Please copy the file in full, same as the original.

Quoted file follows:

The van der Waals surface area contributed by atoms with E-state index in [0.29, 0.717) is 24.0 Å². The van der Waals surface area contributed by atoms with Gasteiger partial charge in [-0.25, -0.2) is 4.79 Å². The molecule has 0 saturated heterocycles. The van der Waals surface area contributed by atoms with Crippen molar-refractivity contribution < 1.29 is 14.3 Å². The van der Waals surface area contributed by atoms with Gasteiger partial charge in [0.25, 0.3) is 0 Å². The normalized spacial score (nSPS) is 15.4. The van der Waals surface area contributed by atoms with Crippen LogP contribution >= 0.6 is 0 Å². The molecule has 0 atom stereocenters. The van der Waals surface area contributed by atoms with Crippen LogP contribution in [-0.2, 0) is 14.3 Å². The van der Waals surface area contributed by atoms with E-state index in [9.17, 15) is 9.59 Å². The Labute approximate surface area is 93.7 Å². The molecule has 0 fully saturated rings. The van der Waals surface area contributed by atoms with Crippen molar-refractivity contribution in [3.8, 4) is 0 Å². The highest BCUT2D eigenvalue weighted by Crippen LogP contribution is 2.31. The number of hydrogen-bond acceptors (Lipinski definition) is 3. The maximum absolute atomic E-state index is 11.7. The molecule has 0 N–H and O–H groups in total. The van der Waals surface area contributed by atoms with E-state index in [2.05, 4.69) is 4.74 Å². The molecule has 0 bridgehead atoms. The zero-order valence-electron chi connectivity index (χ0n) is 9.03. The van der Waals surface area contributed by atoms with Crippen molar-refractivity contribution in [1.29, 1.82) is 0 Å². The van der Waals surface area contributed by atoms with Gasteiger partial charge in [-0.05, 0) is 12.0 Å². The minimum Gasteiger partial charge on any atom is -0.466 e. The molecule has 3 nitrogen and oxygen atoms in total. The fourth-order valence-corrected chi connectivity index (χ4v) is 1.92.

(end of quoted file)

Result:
The van der Waals surface area contributed by atoms with E-state index in [0.29, 0.717) is 24.0 Å². The van der Waals surface area contributed by atoms with Gasteiger partial charge in [-0.25, -0.2) is 4.79 Å². The molecule has 0 saturated heterocycles. The van der Waals surface area contributed by atoms with Crippen molar-refractivity contribution < 1.29 is 14.3 Å². The van der Waals surface area contributed by atoms with Gasteiger partial charge in [0.25, 0.3) is 0 Å². The normalized spacial score (nSPS) is 15.4. The van der Waals surface area contributed by atoms with Crippen LogP contribution >= 0.6 is 0 Å². The molecule has 0 atom stereocenters. The van der Waals surface area contributed by atoms with Crippen LogP contribution in [-0.2, 0) is 14.3 Å². The van der Waals surface area contributed by atoms with E-state index in [9.17, 15) is 9.59 Å². The Labute approximate surface area is 93.7 Å². The molecule has 0 fully saturated rings. The van der Waals surface area contributed by atoms with Crippen molar-refractivity contribution in [3.8, 4) is 0 Å². The highest BCUT2D eigenvalue weighted by Crippen LogP contribution is 2.31. The number of hydrogen-bond acceptors (Lipinski definition) is 3. The maximum absolute atomic E-state index is 11.7. The molecule has 0 N–H and O–H groups in total. The van der Waals surface area contributed by atoms with E-state index in [2.05, 4.69) is 4.74 Å². The molecule has 0 bridgehead atoms. The zero-order valence-electron chi connectivity index (χ0n) is 9.03. The van der Waals surface area contributed by atoms with Crippen molar-refractivity contribution in [1.29, 1.82) is 0 Å². The van der Waals surface area contributed by atoms with Gasteiger partial charge in [-0.05, 0) is 12.0 Å². The minimum Gasteiger partial charge on any atom is -0.466 e. The molecule has 3 nitrogen and oxygen atoms in total. The fourth-order valence-corrected chi connectivity index (χ4v) is 1.92.